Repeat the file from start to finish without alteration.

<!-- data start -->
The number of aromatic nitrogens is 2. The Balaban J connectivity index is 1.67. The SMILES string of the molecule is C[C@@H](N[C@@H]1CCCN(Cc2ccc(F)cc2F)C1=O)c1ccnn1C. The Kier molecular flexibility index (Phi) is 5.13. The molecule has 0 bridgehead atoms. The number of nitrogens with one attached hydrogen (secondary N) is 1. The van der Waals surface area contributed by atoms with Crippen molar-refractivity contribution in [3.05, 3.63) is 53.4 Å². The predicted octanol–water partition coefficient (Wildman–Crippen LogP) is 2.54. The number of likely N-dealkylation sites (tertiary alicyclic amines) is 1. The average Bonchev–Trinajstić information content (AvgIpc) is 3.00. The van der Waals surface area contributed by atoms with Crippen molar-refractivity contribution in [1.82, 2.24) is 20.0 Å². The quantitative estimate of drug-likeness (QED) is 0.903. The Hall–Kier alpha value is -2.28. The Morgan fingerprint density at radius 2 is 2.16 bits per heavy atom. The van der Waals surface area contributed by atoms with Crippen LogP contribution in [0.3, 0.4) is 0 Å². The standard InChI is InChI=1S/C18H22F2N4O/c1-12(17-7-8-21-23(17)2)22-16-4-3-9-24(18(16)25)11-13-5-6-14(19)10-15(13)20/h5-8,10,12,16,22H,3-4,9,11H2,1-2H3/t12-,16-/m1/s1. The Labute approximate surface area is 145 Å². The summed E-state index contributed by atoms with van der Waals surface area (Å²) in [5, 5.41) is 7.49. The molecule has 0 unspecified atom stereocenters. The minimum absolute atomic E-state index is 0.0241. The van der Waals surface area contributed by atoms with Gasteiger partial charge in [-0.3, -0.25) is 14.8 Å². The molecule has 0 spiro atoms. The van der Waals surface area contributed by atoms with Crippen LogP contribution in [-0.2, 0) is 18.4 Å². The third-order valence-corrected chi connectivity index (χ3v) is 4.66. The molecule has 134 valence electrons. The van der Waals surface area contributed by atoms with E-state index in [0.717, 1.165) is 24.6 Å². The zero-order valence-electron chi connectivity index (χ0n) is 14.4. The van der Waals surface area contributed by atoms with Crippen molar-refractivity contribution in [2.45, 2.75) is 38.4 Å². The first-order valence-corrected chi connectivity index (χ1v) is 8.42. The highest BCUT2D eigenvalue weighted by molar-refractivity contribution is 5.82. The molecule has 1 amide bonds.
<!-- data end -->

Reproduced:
The number of aromatic nitrogens is 2. The Balaban J connectivity index is 1.67. The SMILES string of the molecule is C[C@@H](N[C@@H]1CCCN(Cc2ccc(F)cc2F)C1=O)c1ccnn1C. The Kier molecular flexibility index (Phi) is 5.13. The molecule has 0 bridgehead atoms. The number of nitrogens with one attached hydrogen (secondary N) is 1. The van der Waals surface area contributed by atoms with Crippen molar-refractivity contribution in [3.05, 3.63) is 53.4 Å². The predicted octanol–water partition coefficient (Wildman–Crippen LogP) is 2.54. The number of likely N-dealkylation sites (tertiary alicyclic amines) is 1. The average Bonchev–Trinajstić information content (AvgIpc) is 3.00. The van der Waals surface area contributed by atoms with Crippen molar-refractivity contribution in [1.82, 2.24) is 20.0 Å². The quantitative estimate of drug-likeness (QED) is 0.903. The Hall–Kier alpha value is -2.28. The Morgan fingerprint density at radius 2 is 2.16 bits per heavy atom. The van der Waals surface area contributed by atoms with Crippen LogP contribution in [0.3, 0.4) is 0 Å². The standard InChI is InChI=1S/C18H22F2N4O/c1-12(17-7-8-21-23(17)2)22-16-4-3-9-24(18(16)25)11-13-5-6-14(19)10-15(13)20/h5-8,10,12,16,22H,3-4,9,11H2,1-2H3/t12-,16-/m1/s1. The Labute approximate surface area is 145 Å². The summed E-state index contributed by atoms with van der Waals surface area (Å²) in [5, 5.41) is 7.49. The molecule has 0 unspecified atom stereocenters. The minimum absolute atomic E-state index is 0.0241. The van der Waals surface area contributed by atoms with Gasteiger partial charge in [-0.3, -0.25) is 14.8 Å². The molecule has 0 spiro atoms. The van der Waals surface area contributed by atoms with Crippen LogP contribution in [-0.2, 0) is 18.4 Å². The third-order valence-corrected chi connectivity index (χ3v) is 4.66. The molecule has 134 valence electrons. The van der Waals surface area contributed by atoms with E-state index in [0.717, 1.165) is 24.6 Å². The zero-order valence-electron chi connectivity index (χ0n) is 14.4. The van der Waals surface area contributed by atoms with Crippen molar-refractivity contribution in [2.45, 2.75) is 38.4 Å². The first-order valence-corrected chi connectivity index (χ1v) is 8.42. The highest BCUT2D eigenvalue weighted by molar-refractivity contribution is 5.82. The molecule has 1 amide bonds.